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Why Is Early Childhood Intervention Needed?

Dec 17, 2020, 14:43 PM

Young child is actively looking at her toysEarly childhood intervention is a vital aspect of special education that involves infants and toddlers getting the help they need. Here is what it is and why it’s so important.

What is early intervention?

“Early intervention” is an umbrella term to describe the physical therapy, speech therapy, behavioral psychology and developmental psychology tactics used for babies and young children (typically under the age of three) with developmental delays to improve their developmental path and their ability to learn new skills. Developmental delays such as difficulties in communicating, eating, playing, walking or solving problems don’t have to become lifelong issues, especially with early development services, which are meant to provide help at a key time in the child’s life. These services might include everything from nutrition help to transportation services to hearing technology to speech and language therapy. Most states cover some aspect of an early intervention program. Parents and doctors should watch for important developmental delays and then get them the help they need, usually at no or low cost to the family.

Why is early intervention important?

Many states offer programs for early child intervention because it’s an effective way to help an important and vulnerable population of children before developmental delays are exacerbated, but here are some more specific ways in which it’s important:

Earlier is better.

According to the CDC, early intervention is “likely to be more effective when provided earlier in life rather than later.” The first three years of a child’s life involve a great deal of creating new neural connections, and many important, powerful connections are harder to change after that period. When parents check common milestones and catch issues early, it gives professionals opportunities to use better, more effective tools to change a child’s developmental path.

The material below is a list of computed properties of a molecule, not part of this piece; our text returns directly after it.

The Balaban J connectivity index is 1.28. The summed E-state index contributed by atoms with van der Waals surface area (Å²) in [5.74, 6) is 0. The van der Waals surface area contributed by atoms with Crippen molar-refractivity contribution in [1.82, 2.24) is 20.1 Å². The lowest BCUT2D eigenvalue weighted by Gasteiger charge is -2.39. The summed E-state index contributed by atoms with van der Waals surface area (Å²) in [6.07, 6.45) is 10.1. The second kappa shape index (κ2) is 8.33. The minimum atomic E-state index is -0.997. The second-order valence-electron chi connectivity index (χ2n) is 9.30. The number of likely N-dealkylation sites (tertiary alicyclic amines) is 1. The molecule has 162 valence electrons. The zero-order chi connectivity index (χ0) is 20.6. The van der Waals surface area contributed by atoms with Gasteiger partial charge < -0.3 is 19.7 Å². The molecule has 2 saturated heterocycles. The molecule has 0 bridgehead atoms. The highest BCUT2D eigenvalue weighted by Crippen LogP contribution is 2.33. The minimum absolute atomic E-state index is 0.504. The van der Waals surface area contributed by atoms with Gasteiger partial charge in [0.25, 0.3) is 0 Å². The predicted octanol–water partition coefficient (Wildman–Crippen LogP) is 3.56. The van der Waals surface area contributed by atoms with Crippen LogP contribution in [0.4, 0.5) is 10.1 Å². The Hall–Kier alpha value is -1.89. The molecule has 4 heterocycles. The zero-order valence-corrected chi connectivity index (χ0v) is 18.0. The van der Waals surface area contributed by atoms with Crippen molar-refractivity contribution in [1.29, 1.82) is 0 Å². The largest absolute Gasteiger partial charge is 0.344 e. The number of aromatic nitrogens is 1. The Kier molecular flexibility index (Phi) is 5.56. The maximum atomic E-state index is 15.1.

It positively impacts many aspects of development.

With early intervention, speech therapy and physical therapy can lead to the following positive outcomes, according to the US Department of Education:

  • Language and communication
  • Overall health
  • Cognitive development
  • Social/emotional development

It increases academic readiness.

By helping children reach important developmental milestones, early intervention also helps them become ready for school, as they’ll often be more comfortable with play, problem-solving, make-believe and interacting with peers.

Intervention services can provide important free or cheap support to families.

Often, depending on the state, a parent can ask, “Is there an intervention specialist near me?” and find local experts free of charge through the state’s early intervention program. Parents will have access to experts, resources and help.

It reduces the burden on communities.

Early intervention decreases the need for special education. It also reduces the economic burden that results from academic failure. It’s estimated by the US Department of Education that as many as 13 percent of all children under three have delays that would make them eligible for services and only 2.67 percent actually receive early intervention.

Catching issues early can prevent frustration and help to make learning fun for the child.

“Purposeful play” is often taught by an intervention specialist, which can be a lot more fun and less scary for a child than an academic setting with a lot of noise, teachers and new environments. A bad first experience with school, trouble engaging and difficulty understanding are all factors that can lead to a poor overall academic experience and harm the child’s long-term performance.

It’s important to make sure basic needs are met during this period.

Appropriate nutrition at the appropriate time is often an important aspect of a child’s development, but often parents don’t have the knowledge, money or help to find the right diet.

It can lead to the child having better relationships with peers.

Social learning is vital to school success, and social delays as well as behavioral problems can make it very hard to form friendships. Learning how to express oneself is entirely vital not only in the academic sense but the personal sense, as it can help to prevent alienation and further behavior problems like lashing out.

Who can work as an early childhood intervention specialist?

Those who hope to work in this field must have a relevant bachelor’s degree in a relevant field at minimum, while many will go on to obtain a master’s degree with a focus in special education. Most states have at least some licensure requirements, but it depends on which state you’re in.

Wondering how finds early childhood intervention jobs? Check out our current careers listings.

 

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